Baker-Finch then famously suffered a complete collapse of his game.[2] The problems were often psychological: He would hit shots flawlessly on the practice range, and then go to the first tee and hit a weak drive into the wrong fairway. In the 1995 Open Championship at St Andrews, he notoriously hooked his first round tee-shot at the first out-of-bounds on the left side of the fairway shared with the 18th, with attention focused on him as his playing partner was Arnold Palmer, competing in his final Open. In 1995 and 1996 he missed the cut, withdrew after one round, or was disqualified in all twenty nine PGA Tour events that he entered. After shooting a 92 in the first round of the 1997 British Open, an extraordinarily bad score by tournament professional standards, he withdrew from the championship and retired from tournament golf.

Baker-Finch was hired by ABC Sports to commentate on golf tournaments in 1998, and did so until 2006, when he was hired by CBS Sports. On broadcasts he is often known by the nickname "Finchy". The only PGA Tour events he has played since the 1997 Open Championship was the 2001 MasterCard Colonial, where he missed the cut with rounds of 74 and 77, and the same tournament, now named Crowne Plaza Invitational at Colonial in 2009, again missing the cut with rounds of 68 and 78.

In 2003, 2005 and 2007 Baker-Finch served as Gary Player's captain's assistant for the International team in the Presidents Cup. In January 2008 he joined the Gary Player Group as an international brand ambassador and golf course designer. He plans to compete on the Champions Tour after he turns 50 in 2010.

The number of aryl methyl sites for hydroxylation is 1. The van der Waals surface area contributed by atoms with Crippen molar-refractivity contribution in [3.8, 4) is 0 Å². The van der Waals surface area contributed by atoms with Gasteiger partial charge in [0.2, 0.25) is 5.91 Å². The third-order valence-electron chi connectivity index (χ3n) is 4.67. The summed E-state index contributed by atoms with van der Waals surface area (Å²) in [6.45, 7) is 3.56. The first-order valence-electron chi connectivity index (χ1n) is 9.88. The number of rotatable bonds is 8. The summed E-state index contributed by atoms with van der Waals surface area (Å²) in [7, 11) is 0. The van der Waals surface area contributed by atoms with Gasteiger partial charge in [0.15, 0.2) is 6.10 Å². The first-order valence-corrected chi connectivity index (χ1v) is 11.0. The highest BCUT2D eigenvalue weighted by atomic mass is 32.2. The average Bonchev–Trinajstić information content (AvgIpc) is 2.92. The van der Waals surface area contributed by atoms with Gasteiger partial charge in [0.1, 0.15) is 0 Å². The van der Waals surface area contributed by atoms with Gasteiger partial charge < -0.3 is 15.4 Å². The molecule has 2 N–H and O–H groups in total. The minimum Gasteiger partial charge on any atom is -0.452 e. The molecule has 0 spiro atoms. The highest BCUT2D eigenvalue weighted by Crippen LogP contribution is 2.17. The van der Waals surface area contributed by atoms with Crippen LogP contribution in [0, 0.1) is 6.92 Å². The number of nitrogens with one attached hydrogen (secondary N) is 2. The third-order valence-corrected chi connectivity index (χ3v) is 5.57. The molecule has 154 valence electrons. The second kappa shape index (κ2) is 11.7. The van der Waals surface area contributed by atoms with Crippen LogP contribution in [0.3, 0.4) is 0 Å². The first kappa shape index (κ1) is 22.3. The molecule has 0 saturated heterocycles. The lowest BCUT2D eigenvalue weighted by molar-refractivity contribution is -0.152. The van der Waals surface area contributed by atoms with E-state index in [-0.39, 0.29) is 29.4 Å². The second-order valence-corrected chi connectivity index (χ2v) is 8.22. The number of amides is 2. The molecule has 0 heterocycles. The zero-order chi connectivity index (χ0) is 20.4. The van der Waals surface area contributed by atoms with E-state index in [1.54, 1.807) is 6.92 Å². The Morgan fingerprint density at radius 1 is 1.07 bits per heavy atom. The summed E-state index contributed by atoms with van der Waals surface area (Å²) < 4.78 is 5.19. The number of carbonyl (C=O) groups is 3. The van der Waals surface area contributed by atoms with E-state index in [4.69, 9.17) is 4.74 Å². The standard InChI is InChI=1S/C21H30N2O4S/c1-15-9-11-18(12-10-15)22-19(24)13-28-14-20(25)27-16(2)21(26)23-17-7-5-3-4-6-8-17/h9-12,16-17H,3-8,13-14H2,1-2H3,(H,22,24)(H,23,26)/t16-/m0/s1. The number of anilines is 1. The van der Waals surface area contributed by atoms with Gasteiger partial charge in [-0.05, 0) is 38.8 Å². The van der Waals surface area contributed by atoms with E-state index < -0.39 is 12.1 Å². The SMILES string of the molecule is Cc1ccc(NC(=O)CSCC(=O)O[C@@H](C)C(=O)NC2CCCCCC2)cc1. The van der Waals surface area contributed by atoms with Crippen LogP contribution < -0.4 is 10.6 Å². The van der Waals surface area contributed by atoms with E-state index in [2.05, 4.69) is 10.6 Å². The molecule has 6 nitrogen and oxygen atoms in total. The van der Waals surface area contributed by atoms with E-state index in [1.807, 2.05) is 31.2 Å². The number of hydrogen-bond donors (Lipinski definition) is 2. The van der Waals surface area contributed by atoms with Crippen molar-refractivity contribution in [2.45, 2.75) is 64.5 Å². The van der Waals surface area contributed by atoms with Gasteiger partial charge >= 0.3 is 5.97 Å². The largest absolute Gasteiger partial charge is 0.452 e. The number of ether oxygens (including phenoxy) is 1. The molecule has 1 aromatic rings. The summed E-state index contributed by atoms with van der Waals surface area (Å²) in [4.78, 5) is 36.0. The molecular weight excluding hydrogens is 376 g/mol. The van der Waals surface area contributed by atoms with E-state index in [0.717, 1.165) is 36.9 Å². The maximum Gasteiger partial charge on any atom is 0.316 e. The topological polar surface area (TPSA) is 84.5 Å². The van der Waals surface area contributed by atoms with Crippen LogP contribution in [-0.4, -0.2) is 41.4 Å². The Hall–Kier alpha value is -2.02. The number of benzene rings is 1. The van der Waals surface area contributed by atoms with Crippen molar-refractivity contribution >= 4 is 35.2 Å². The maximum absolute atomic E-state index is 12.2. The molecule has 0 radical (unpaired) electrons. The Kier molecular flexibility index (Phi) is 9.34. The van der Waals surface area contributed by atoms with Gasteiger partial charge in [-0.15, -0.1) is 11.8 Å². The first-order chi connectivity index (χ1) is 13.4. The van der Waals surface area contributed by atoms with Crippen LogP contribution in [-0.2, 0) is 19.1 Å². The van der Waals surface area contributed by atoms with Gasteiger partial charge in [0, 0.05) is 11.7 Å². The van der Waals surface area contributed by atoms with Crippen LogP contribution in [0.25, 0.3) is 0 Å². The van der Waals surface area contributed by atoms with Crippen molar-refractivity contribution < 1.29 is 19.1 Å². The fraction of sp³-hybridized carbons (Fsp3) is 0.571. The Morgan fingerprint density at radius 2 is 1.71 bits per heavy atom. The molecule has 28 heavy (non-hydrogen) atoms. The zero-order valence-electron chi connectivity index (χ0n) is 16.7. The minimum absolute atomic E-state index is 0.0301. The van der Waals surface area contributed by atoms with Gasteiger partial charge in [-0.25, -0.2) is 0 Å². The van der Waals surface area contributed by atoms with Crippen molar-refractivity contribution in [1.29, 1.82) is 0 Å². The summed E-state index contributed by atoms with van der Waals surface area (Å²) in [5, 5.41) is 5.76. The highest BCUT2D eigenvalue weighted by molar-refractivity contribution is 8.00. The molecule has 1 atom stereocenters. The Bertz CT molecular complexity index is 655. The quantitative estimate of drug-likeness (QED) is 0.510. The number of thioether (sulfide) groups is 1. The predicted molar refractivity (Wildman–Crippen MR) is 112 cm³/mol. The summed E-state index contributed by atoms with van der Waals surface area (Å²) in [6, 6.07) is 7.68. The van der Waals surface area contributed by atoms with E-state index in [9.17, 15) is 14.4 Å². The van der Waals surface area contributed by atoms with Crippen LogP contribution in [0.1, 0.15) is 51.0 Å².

Contents

Professional wins (17)

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PGA Tour wins (2)

Major championship is shown in bold.

European Tour wins (2)

Major championship is shown in bold.

PGA Tour of Australasia wins (11)

Japan Golf Tour wins (3)

Major championships

Wins (1)

Year Championship 54 Holes Winning Score Margin Runner-up
1991 The Open Championship Tied for lead -8 (71-71-64-66=272) 2 strokes Australia Mike Harwood

Results timeline

Tournament 1984 1985 1986 1987 1988 1989
The Masters DNP CUT DNP DNP DNP DNP
U.S. Open DNP DNP DNP DNP DNP DNP
The Open Championship T9 T20 CUT CUT CUT T30
PGA Championship DNP DNP DNP DNP DNP T34
Tournament 1990 1991 1992 1993 1994 1995 1996 1997
The Masters CUT T7 T6 T54 T10 CUT CUT DNP
U.S. Open DNP T44 T13 T19 CUT CUT CUT DNP
The Open Championship T6 1 T19 T70 CUT CUT CUT WD
PGA Championship T57 CUT T69 66 CUT CUT DNP DNP

DNP = Did not play
WD = Withdrew
CUT = missed the half-way cut
"T" indicates a tie for a place
Green background for wins. Yellow background for top-10

Trivia

Reporting for CBS at the 2007 The Barclays tournament, Baker-Finch was one of the thousands gathered around the 18th green as Rich Beem hit his approach shot. The shot hit straight on Baker-Finch's cheek and knocked him out, falling on his back behind the green. Baker-Finch recovered before Beem got to his ball.[3]

See also

References

External links